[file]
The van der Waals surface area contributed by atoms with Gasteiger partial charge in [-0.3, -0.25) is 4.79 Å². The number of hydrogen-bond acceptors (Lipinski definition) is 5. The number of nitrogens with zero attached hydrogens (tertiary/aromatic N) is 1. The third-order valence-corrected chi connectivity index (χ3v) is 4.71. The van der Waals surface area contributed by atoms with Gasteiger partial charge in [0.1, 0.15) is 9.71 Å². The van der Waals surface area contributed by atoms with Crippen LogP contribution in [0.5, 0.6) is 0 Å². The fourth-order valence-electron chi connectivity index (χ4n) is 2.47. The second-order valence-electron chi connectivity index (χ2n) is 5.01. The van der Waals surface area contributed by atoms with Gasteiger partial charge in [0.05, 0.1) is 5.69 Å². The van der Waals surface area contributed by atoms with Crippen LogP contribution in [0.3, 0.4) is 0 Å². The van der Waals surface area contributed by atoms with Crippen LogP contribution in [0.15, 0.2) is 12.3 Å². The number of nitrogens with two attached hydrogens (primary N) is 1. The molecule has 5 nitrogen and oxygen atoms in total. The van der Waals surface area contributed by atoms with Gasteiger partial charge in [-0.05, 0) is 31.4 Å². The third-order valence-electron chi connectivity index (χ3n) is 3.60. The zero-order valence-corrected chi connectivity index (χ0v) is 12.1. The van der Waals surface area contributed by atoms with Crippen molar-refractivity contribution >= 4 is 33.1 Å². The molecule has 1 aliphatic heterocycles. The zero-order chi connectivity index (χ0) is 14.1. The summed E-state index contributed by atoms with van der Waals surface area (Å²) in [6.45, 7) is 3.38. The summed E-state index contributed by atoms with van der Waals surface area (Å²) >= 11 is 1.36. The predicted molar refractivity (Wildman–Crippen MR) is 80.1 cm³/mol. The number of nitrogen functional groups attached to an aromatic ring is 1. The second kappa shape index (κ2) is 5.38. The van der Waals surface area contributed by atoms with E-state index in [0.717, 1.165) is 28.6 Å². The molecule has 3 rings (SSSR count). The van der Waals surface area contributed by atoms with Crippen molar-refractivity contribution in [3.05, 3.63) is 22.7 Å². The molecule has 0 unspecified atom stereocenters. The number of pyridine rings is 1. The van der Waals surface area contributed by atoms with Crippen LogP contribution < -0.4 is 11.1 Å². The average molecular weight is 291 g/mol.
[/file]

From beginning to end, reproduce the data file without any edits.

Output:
The van der Waals surface area contributed by atoms with Gasteiger partial charge in [-0.3, -0.25) is 4.79 Å². The number of hydrogen-bond acceptors (Lipinski definition) is 5. The number of nitrogens with zero attached hydrogens (tertiary/aromatic N) is 1. The third-order valence-corrected chi connectivity index (χ3v) is 4.71. The van der Waals surface area contributed by atoms with Gasteiger partial charge in [0.1, 0.15) is 9.71 Å². The van der Waals surface area contributed by atoms with Crippen LogP contribution in [0.5, 0.6) is 0 Å². The fourth-order valence-electron chi connectivity index (χ4n) is 2.47. The second-order valence-electron chi connectivity index (χ2n) is 5.01. The van der Waals surface area contributed by atoms with Gasteiger partial charge in [0.05, 0.1) is 5.69 Å². The van der Waals surface area contributed by atoms with Crippen LogP contribution in [0.3, 0.4) is 0 Å². The van der Waals surface area contributed by atoms with Crippen LogP contribution in [0.15, 0.2) is 12.3 Å². The number of nitrogens with two attached hydrogens (primary N) is 1. The molecule has 5 nitrogen and oxygen atoms in total. The van der Waals surface area contributed by atoms with Gasteiger partial charge in [-0.05, 0) is 31.4 Å². The third-order valence-electron chi connectivity index (χ3n) is 3.60. The zero-order valence-corrected chi connectivity index (χ0v) is 12.1. The van der Waals surface area contributed by atoms with Crippen molar-refractivity contribution >= 4 is 33.1 Å². The molecule has 1 aliphatic heterocycles. The zero-order chi connectivity index (χ0) is 14.1. The summed E-state index contributed by atoms with van der Waals surface area (Å²) in [6.45, 7) is 3.38. The summed E-state index contributed by atoms with van der Waals surface area (Å²) >= 11 is 1.36. The predicted molar refractivity (Wildman–Crippen MR) is 80.1 cm³/mol. The number of nitrogen functional groups attached to an aromatic ring is 1. The second kappa shape index (κ2) is 5.38. The van der Waals surface area contributed by atoms with E-state index in [0.717, 1.165) is 28.6 Å². The molecule has 3 rings (SSSR count). The van der Waals surface area contributed by atoms with Crippen molar-refractivity contribution in [3.05, 3.63) is 22.7 Å². The molecule has 0 unspecified atom stereocenters. The number of pyridine rings is 1. The van der Waals surface area contributed by atoms with Crippen LogP contribution < -0.4 is 11.1 Å². The average molecular weight is 291 g/mol.